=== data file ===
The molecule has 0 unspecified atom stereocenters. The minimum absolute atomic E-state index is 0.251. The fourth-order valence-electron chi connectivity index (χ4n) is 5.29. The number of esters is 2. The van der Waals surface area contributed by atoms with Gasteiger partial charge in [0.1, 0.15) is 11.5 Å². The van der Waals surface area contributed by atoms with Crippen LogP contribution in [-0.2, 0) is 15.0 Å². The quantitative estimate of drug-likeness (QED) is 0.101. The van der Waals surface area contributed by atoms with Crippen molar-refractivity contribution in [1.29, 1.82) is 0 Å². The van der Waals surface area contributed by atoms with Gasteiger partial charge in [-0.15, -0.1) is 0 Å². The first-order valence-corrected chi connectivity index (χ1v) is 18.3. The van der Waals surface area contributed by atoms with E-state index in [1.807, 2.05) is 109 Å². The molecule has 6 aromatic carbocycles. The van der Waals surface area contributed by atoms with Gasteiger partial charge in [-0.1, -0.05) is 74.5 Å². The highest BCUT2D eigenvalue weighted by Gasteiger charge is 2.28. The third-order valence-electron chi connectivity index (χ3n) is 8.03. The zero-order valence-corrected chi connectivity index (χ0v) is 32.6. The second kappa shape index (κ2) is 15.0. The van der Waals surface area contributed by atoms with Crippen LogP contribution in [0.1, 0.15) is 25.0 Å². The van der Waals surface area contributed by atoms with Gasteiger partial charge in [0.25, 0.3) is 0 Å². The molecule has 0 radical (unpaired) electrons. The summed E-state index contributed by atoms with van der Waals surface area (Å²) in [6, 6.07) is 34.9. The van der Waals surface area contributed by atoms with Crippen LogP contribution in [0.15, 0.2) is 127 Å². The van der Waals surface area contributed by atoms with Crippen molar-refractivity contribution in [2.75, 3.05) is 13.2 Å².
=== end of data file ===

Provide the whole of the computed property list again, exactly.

The molecule has 0 unspecified atom stereocenters. The minimum absolute atomic E-state index is 0.251. The fourth-order valence-electron chi connectivity index (χ4n) is 5.29. The number of esters is 2. The van der Waals surface area contributed by atoms with Gasteiger partial charge in [0.1, 0.15) is 11.5 Å². The van der Waals surface area contributed by atoms with Crippen LogP contribution in [-0.2, 0) is 15.0 Å². The quantitative estimate of drug-likeness (QED) is 0.101. The van der Waals surface area contributed by atoms with Crippen molar-refractivity contribution in [1.29, 1.82) is 0 Å². The van der Waals surface area contributed by atoms with Gasteiger partial charge in [-0.15, -0.1) is 0 Å². The first-order valence-corrected chi connectivity index (χ1v) is 18.3. The van der Waals surface area contributed by atoms with E-state index in [1.807, 2.05) is 109 Å². The molecule has 6 aromatic carbocycles. The van der Waals surface area contributed by atoms with Gasteiger partial charge in [-0.1, -0.05) is 74.5 Å². The highest BCUT2D eigenvalue weighted by Gasteiger charge is 2.28. The third-order valence-electron chi connectivity index (χ3n) is 8.03. The zero-order valence-corrected chi connectivity index (χ0v) is 32.6. The second kappa shape index (κ2) is 15.0. The van der Waals surface area contributed by atoms with Crippen LogP contribution in [0.1, 0.15) is 25.0 Å². The van der Waals surface area contributed by atoms with Gasteiger partial charge in [0.25, 0.3) is 0 Å². The molecule has 0 radical (unpaired) electrons. The summed E-state index contributed by atoms with van der Waals surface area (Å²) in [6, 6.07) is 34.9. The van der Waals surface area contributed by atoms with Crippen LogP contribution in [0.15, 0.2) is 127 Å². The van der Waals surface area contributed by atoms with Crippen molar-refractivity contribution in [2.75, 3.05) is 13.2 Å².